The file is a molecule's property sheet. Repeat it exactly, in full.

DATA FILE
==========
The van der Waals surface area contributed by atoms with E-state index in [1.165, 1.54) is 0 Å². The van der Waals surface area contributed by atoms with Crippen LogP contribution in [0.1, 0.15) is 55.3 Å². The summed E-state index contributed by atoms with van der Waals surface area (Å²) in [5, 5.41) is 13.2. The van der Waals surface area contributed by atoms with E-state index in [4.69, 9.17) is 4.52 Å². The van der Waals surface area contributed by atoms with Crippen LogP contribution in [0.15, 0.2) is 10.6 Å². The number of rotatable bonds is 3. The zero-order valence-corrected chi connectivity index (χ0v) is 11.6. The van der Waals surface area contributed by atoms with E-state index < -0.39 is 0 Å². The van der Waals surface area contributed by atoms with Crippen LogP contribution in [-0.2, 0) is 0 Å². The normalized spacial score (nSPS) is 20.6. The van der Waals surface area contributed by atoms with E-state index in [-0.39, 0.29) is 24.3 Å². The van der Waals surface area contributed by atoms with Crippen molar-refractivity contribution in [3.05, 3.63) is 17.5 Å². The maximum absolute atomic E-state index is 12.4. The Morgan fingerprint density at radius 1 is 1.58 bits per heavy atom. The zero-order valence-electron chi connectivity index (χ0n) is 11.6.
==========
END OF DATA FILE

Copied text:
The van der Waals surface area contributed by atoms with E-state index in [1.165, 1.54) is 0 Å². The van der Waals surface area contributed by atoms with Crippen LogP contribution in [0.1, 0.15) is 55.3 Å². The summed E-state index contributed by atoms with van der Waals surface area (Å²) in [5, 5.41) is 13.2. The van der Waals surface area contributed by atoms with E-state index in [4.69, 9.17) is 4.52 Å². The van der Waals surface area contributed by atoms with Crippen LogP contribution in [0.15, 0.2) is 10.6 Å². The number of rotatable bonds is 3. The zero-order valence-corrected chi connectivity index (χ0v) is 11.6. The van der Waals surface area contributed by atoms with E-state index < -0.39 is 0 Å². The van der Waals surface area contributed by atoms with Crippen LogP contribution in [-0.2, 0) is 0 Å². The normalized spacial score (nSPS) is 20.6. The van der Waals surface area contributed by atoms with E-state index in [-0.39, 0.29) is 24.3 Å². The van der Waals surface area contributed by atoms with Crippen molar-refractivity contribution in [3.05, 3.63) is 17.5 Å². The maximum absolute atomic E-state index is 12.4. The Morgan fingerprint density at radius 1 is 1.58 bits per heavy atom. The zero-order valence-electron chi connectivity index (χ0n) is 11.6.